August 27, 2017 2:54 pm

Edmontonians gather for anti-racism rally, speak out against controversial historical figure

Spurred on by a violent and deadly confrontation between white nationalists and anti-racists in Charlottesville, Va. earlier this month, dozens of Edmontonians gathered at the Alberta legislature Saturday night to speak out against racism and bigotry.

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Spurred on by a violent and deadly confrontation between white nationalists and anti-racists in Charlottesville, Va. earlier this month, dozens of Edmontonians gathered at the Alberta legislature Saturday night to speak out against racism and bigotry.

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“It’s not only a thing in the United States,” said Bashir Mohamed with the Edmonton chapter of Black Lives Matter. “They think it’s a thing [that’s] isolated to the U.S. And I think that’s a huge mistake because a lot of this hate does fester here.

READ MORE: Edmonton police watching for increase in hate crimes following violence in Charlottesville

“A part of it is also acknowledging the monuments we have for people who have done terrible things to vulnerable groups,” he said.

Mohamed was referencing a recent push to consider changing the name of an Edmonton community and other local landmarks named after the controversial historical figure Frank Oliver.

Oliver founded Edmonton’s first newspaper and created the Northwest Territories’ first public school system before embarking on a career in politics.

In the late 19th century, he served as an MLA in Alberta and later as an MP. It was during that time that he implemented an immigration policy banning black people, and another that chased the Papaschase First Nation off its land.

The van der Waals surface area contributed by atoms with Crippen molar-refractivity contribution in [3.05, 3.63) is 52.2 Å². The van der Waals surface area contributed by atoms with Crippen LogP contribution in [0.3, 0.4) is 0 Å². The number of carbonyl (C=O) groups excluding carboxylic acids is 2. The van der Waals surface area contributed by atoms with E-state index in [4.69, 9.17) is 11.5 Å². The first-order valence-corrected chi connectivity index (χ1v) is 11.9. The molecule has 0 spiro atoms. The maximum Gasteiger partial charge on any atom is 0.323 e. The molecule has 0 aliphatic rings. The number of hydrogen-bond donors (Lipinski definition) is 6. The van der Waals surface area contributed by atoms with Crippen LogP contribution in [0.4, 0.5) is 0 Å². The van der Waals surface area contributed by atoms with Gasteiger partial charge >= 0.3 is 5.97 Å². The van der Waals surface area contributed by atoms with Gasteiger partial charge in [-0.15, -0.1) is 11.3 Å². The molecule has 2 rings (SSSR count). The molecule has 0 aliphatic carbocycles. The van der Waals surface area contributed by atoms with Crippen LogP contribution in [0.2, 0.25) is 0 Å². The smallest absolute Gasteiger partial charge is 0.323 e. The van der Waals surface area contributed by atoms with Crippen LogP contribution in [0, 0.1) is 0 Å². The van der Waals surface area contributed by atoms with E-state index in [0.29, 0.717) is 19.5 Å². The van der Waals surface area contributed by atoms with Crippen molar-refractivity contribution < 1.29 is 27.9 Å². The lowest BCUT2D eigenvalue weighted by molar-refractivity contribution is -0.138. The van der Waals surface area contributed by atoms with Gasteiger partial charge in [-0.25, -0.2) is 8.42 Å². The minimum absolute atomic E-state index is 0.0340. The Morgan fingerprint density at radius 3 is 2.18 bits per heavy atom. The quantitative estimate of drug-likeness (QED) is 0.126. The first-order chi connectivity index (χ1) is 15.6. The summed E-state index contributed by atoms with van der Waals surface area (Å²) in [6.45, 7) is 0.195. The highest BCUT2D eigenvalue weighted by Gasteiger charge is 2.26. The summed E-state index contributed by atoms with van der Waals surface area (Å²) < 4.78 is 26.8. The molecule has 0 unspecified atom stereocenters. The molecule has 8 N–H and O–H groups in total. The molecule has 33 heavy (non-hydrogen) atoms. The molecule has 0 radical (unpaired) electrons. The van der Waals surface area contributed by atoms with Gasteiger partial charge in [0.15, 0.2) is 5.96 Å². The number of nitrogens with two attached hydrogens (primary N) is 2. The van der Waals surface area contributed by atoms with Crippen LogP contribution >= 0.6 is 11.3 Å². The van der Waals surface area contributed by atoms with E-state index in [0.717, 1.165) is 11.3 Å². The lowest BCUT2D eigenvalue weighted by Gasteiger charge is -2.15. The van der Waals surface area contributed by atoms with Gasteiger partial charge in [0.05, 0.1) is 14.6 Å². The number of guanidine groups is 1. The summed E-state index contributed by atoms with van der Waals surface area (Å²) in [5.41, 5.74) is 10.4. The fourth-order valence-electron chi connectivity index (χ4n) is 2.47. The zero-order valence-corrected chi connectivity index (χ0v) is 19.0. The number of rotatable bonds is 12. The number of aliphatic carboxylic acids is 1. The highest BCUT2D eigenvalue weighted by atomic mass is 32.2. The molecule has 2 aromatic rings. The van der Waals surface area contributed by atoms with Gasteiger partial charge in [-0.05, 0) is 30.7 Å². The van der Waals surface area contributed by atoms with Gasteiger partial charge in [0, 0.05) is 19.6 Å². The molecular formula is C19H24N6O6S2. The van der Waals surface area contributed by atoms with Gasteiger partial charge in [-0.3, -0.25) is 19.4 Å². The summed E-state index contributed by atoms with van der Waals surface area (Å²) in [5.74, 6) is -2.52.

READ MORE: Should Frank Oliver’s name be removed from public spaces in Edmonton?

Watch below: On Aug. 25, 2017, Fletcher Kent filed this report about a group raising concerns about Frank Oliver, the man a downtown Edmonton community is named after, due to his controversial past.

“This is a very live history for me,” said Conor Kerr, a descendant of the Papaschase First Nation. “I was raised by my grandmother and I heard all these stories firsthand from her and she’s still up in Castle Downs.

“She can point out places for the Papaschase First Nation. When we’re going across the High Level Bridge, she’ll point down to where the low level is and say, ‘That’s where my grandmother was born.'”

View photos from Saturday night’s rally below:

Kerr said it’s not his place to talk about renaming anything and that he would leave it to “elders and leaders from the Papaschase First Nation, Enoch Cree Nation and Michel Band to work with elected officials from the City of Edmonton.”

“My place here is to start with the educational aspect on who the Papaschase First Nation were, who my family was and how we, people living on Turtle Island, on Treaty 6 Territory… can work on existing and moving forward.”

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